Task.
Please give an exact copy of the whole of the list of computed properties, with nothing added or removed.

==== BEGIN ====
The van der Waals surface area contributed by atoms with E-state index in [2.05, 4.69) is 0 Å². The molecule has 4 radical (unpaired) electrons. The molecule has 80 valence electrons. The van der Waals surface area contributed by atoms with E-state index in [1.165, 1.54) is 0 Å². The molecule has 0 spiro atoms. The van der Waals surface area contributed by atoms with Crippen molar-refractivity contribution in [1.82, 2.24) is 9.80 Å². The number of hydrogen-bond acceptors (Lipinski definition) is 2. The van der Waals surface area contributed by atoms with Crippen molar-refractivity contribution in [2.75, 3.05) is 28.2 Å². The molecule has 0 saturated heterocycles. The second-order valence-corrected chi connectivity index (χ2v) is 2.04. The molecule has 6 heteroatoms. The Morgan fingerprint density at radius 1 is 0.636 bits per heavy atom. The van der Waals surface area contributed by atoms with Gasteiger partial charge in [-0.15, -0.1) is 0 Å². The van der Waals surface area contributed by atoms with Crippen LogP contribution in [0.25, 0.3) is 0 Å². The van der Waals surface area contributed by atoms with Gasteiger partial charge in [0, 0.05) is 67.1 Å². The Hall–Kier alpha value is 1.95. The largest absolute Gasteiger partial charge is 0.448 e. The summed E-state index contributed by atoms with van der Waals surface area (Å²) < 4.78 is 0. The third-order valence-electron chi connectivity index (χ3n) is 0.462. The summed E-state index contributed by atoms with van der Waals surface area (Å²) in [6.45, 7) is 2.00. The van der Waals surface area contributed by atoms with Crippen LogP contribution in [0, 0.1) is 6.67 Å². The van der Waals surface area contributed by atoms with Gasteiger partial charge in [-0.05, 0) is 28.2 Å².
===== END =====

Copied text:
The van der Waals surface area contributed by atoms with E-state index in [2.05, 4.69) is 0 Å². The molecule has 4 radical (unpaired) electrons. The molecule has 80 valence electrons. The van der Waals surface area contributed by atoms with E-state index in [1.165, 1.54) is 0 Å². The molecule has 0 spiro atoms. The van der Waals surface area contributed by atoms with Crippen molar-refractivity contribution in [1.82, 2.24) is 9.80 Å². The number of hydrogen-bond acceptors (Lipinski definition) is 2. The van der Waals surface area contributed by atoms with Crippen molar-refractivity contribution in [2.75, 3.05) is 28.2 Å². The molecule has 0 saturated heterocycles. The second-order valence-corrected chi connectivity index (χ2v) is 2.04. The molecule has 6 heteroatoms. The Morgan fingerprint density at radius 1 is 0.636 bits per heavy atom. The van der Waals surface area contributed by atoms with Gasteiger partial charge in [-0.15, -0.1) is 0 Å². The van der Waals surface area contributed by atoms with Crippen LogP contribution in [0.25, 0.3) is 0 Å². The van der Waals surface area contributed by atoms with Gasteiger partial charge in [0, 0.05) is 67.1 Å². The Hall–Kier alpha value is 1.95. The largest absolute Gasteiger partial charge is 0.448 e. The summed E-state index contributed by atoms with van der Waals surface area (Å²) < 4.78 is 0. The third-order valence-electron chi connectivity index (χ3n) is 0.462. The summed E-state index contributed by atoms with van der Waals surface area (Å²) in [6.45, 7) is 2.00. The van der Waals surface area contributed by atoms with Crippen LogP contribution in [0, 0.1) is 6.67 Å². The van der Waals surface area contributed by atoms with Gasteiger partial charge in [-0.05, 0) is 28.2 Å².